So I ended my last post on sound/media/performance by wondering how the literate notion of a musical work would appear to someone who had never encountered written music. Or, to turn it around (and this is one problem that musicology is now facing), how would oral, non-literate music appear to someone completely conditioned by musical literacy? This is much like the question that Walter Ong asks at the beginning of Orality and Literacy as he ponders the unfortunate term “oral literature.” It’s an unfortunate term because it seeks to define orality—the experience of language as it is spoken and heard, not as it is written and read, which is to say, language as an auditory and not a visual phenomenon—in terms of “literature,” which is a concept only possible when you can write words down. It is only through a great exercise of the imagination that we can begin to understand what it would be like to life in a word where not only can we write words down, but the very idea of writing has never occurred to you.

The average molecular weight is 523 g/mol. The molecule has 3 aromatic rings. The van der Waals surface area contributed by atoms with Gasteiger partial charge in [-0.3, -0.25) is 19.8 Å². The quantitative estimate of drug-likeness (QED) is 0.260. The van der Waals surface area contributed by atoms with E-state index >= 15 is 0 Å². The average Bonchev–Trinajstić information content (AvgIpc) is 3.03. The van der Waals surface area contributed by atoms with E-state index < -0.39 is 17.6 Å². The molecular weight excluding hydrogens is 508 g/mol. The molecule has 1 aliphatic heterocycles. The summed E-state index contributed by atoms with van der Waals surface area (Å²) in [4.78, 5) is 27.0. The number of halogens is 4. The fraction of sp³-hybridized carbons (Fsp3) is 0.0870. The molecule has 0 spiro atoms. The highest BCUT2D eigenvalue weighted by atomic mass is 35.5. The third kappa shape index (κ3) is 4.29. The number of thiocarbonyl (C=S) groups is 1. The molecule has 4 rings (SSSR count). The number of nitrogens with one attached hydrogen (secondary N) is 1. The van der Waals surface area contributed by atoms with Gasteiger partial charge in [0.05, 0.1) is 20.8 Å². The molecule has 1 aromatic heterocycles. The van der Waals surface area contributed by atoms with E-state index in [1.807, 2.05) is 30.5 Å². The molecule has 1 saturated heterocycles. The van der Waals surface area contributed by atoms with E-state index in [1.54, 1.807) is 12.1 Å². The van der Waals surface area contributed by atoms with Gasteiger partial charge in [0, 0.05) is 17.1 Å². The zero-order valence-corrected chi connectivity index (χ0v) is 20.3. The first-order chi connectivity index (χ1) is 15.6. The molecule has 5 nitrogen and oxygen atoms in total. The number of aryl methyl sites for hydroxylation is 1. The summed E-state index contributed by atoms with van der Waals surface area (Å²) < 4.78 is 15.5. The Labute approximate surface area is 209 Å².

Think about it. What can you tell me about dogs? Like, how many breeds are there, what are their characteristics, what kinds of jobs are dogs made to do, etc. Imagine telling me verbally, person-to-person. Maybe you’d have a fair bit to say (or maybe not), but it would be a miniscule part of the total amount of information contained in the AKC Dog Breed Bible. If you wanted to ask a particular question, like “what is the ideal range of hind leg length for a miniature grayhound?” you’d have to look it up. Now, imagine you can’t look it up. Not because somehow, mysteriously, all the AKC publications in the world have vanished, or you’re shipwrecked on a desert island without books, or whatever, but because no-one has ever written anything down. Indeed, you don’t know what it would mean to write something down: in this case, the very idea of “looking something up,” seeking knowledge external from your own physical presence, would be incomprehensible. Even the kind of information I asked about — hind leg lengths — presupposes some external, objective system of measure that can be written down . (“Long enough to run fast” is not enough for a reference book, but it is just fine as a rule-of-thumb.) In a state of pure orality, knowledge is never something external from a memory — it is always corporeal. Word is always made flesh. And the implications of this are profound and difficult to imagine.